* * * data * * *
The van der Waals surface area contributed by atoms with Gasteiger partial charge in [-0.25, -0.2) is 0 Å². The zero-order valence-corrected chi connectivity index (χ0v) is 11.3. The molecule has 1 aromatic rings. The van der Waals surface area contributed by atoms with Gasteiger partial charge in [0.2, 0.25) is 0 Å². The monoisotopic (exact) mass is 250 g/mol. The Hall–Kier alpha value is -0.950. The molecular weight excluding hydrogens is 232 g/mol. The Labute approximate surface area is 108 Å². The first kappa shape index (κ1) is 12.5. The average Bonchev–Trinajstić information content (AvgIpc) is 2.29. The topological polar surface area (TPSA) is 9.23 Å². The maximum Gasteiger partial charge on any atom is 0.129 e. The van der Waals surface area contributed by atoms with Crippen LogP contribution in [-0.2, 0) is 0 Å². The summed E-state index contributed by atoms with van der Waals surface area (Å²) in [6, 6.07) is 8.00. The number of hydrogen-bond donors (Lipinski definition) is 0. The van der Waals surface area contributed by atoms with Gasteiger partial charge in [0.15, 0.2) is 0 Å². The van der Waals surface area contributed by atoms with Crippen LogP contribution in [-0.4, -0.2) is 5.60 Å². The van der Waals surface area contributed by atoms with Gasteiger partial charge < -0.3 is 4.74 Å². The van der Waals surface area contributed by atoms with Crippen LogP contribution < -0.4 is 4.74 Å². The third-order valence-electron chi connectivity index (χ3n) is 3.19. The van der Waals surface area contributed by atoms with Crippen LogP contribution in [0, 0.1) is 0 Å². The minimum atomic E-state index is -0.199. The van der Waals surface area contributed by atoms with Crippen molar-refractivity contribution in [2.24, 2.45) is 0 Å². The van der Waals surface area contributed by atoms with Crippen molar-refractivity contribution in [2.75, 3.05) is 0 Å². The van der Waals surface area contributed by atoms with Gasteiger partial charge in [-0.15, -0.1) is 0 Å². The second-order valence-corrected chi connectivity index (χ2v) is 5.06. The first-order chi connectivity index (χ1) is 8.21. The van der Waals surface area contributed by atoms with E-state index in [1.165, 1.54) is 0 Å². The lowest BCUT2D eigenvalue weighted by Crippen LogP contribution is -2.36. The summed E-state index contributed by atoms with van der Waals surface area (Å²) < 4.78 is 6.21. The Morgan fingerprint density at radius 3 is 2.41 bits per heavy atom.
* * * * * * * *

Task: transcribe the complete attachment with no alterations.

The van der Waals surface area contributed by atoms with Gasteiger partial charge in [-0.25, -0.2) is 0 Å². The zero-order valence-corrected chi connectivity index (χ0v) is 11.3. The molecule has 1 aromatic rings. The van der Waals surface area contributed by atoms with Gasteiger partial charge in [0.2, 0.25) is 0 Å². The monoisotopic (exact) mass is 250 g/mol. The Hall–Kier alpha value is -0.950. The molecular weight excluding hydrogens is 232 g/mol. The Labute approximate surface area is 108 Å². The first kappa shape index (κ1) is 12.5. The average Bonchev–Trinajstić information content (AvgIpc) is 2.29. The topological polar surface area (TPSA) is 9.23 Å². The maximum Gasteiger partial charge on any atom is 0.129 e. The van der Waals surface area contributed by atoms with Crippen LogP contribution in [-0.2, 0) is 0 Å². The summed E-state index contributed by atoms with van der Waals surface area (Å²) in [6, 6.07) is 8.00. The number of hydrogen-bond donors (Lipinski definition) is 0. The van der Waals surface area contributed by atoms with Gasteiger partial charge in [0.15, 0.2) is 0 Å². The van der Waals surface area contributed by atoms with Crippen LogP contribution in [-0.4, -0.2) is 5.60 Å². The van der Waals surface area contributed by atoms with Gasteiger partial charge < -0.3 is 4.74 Å². The van der Waals surface area contributed by atoms with Crippen LogP contribution < -0.4 is 4.74 Å². The third-order valence-electron chi connectivity index (χ3n) is 3.19. The van der Waals surface area contributed by atoms with Crippen LogP contribution in [0, 0.1) is 0 Å². The minimum atomic E-state index is -0.199. The van der Waals surface area contributed by atoms with Crippen molar-refractivity contribution in [2.24, 2.45) is 0 Å². The van der Waals surface area contributed by atoms with Crippen molar-refractivity contribution in [2.75, 3.05) is 0 Å². The van der Waals surface area contributed by atoms with Gasteiger partial charge in [-0.15, -0.1) is 0 Å². The second-order valence-corrected chi connectivity index (χ2v) is 5.06. The first-order chi connectivity index (χ1) is 8.21. The van der Waals surface area contributed by atoms with E-state index in [1.165, 1.54) is 0 Å². The lowest BCUT2D eigenvalue weighted by Crippen LogP contribution is -2.36. The summed E-state index contributed by atoms with van der Waals surface area (Å²) < 4.78 is 6.21. The Morgan fingerprint density at radius 3 is 2.41 bits per heavy atom.